Author Archives: Elliot Berkman
We are proud to announce the formation of the new Center for Translational Neuroscience within the Prevention Science Institute at the UO. Check out the mission statement: The mission of the CTN is to translate knowledge from basic neuroscience and … Continue reading
Elliot and other SANlabbers will be presenting new work at the Social and Affective Neuroscience Society (SANS) conference, April 28-30 in New York!
Check out Elliot’s interview about self-control and the role of neuroscience in understanding it on BlackBoxPhD!
SAN Lab grad student Lauren Kahn will be presenting her work on incentivizing self-control at the Association for Psychological Science on Sunday. Hope to see you there!
See Elliot’s latest blog post on The Motivated Brain over at Psychology Today: …Self-control is a resource, but a renewable, psychological one. We’ve known for a long time that goals that are motivated from within—for reasons that are personally important to us—are … Continue reading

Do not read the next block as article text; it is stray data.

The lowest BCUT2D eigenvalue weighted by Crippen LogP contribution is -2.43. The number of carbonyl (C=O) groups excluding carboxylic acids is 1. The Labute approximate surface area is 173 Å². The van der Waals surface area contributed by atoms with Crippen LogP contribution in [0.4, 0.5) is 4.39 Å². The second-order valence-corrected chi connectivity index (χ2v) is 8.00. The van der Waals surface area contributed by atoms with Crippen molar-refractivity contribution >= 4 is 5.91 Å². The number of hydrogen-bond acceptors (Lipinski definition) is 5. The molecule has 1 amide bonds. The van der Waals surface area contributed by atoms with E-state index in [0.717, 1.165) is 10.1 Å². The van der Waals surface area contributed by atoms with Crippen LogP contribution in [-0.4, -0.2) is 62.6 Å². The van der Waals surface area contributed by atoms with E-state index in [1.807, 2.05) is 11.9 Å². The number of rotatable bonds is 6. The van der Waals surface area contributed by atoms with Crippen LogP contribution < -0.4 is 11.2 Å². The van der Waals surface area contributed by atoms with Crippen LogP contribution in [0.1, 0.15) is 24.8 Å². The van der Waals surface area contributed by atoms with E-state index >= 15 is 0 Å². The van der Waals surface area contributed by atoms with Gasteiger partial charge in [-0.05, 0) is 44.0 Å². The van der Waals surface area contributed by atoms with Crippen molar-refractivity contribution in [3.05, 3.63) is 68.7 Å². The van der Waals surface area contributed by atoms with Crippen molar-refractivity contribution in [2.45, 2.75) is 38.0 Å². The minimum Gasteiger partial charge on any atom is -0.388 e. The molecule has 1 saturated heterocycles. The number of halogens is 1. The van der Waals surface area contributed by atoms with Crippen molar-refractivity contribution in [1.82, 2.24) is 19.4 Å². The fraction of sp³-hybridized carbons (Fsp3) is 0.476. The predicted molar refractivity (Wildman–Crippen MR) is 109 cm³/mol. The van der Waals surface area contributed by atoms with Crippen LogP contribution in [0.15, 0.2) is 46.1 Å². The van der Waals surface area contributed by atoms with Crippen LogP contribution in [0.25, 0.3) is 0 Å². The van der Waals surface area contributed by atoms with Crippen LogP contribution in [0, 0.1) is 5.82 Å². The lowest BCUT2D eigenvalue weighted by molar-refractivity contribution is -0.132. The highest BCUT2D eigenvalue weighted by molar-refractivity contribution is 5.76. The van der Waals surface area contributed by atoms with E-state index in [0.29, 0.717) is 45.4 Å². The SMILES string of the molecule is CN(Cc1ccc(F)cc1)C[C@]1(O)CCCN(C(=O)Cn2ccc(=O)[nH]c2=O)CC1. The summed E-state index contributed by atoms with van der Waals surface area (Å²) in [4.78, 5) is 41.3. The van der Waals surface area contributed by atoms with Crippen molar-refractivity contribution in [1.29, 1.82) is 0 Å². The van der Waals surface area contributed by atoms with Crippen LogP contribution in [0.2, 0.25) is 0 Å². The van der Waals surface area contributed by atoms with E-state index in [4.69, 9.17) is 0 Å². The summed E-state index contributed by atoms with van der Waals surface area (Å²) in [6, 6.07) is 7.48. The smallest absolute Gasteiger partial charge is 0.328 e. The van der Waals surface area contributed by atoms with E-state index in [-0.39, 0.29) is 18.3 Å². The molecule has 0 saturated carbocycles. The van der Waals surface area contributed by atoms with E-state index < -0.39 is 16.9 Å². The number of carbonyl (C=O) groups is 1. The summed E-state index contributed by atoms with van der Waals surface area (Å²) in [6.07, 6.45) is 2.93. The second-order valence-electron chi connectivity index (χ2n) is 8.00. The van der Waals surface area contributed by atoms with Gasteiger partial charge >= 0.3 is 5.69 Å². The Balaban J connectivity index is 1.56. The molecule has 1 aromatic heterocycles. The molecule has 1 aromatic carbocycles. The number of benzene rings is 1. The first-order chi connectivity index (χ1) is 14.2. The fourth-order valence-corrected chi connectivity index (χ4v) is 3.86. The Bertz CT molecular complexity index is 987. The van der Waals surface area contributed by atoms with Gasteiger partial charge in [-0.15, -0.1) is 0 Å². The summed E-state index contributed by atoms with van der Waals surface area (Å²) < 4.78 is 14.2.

People’s economic decisions are nearly always embedded in a social context. To what extent does that context influence their decisions, if at all? Social factors such as group memberships and affiliative motives have powerful effects on a range of behaviors. These factors … Continue reading
The following is a guest post by Nicole Giuliani. Food researchers (such as myself) study topics such as how often people crave their favorite foods or how well they are able to control those desires. We use a variety of laboratory measurement … Continue reading
Our latest translational neuroscience project tests whether a computerized training program can reverse the effects that early adverse experiences have on inhibitory control. The project is funded by the National Institute on Aging and will last two years. Early adversity … Continue reading
The lab has received funding from the National Cancer Institute (NCI) for a project entitled, “Reducing craving for cancer-promoting foods via cognitive self-regulation”. You can read more about the grant here. The grant will last for two years beginning this … Continue reading
See Jordan Miller-Ziegler‘s thoughts on this question over at the lab blog on Psychology Today, The Motivated Brain.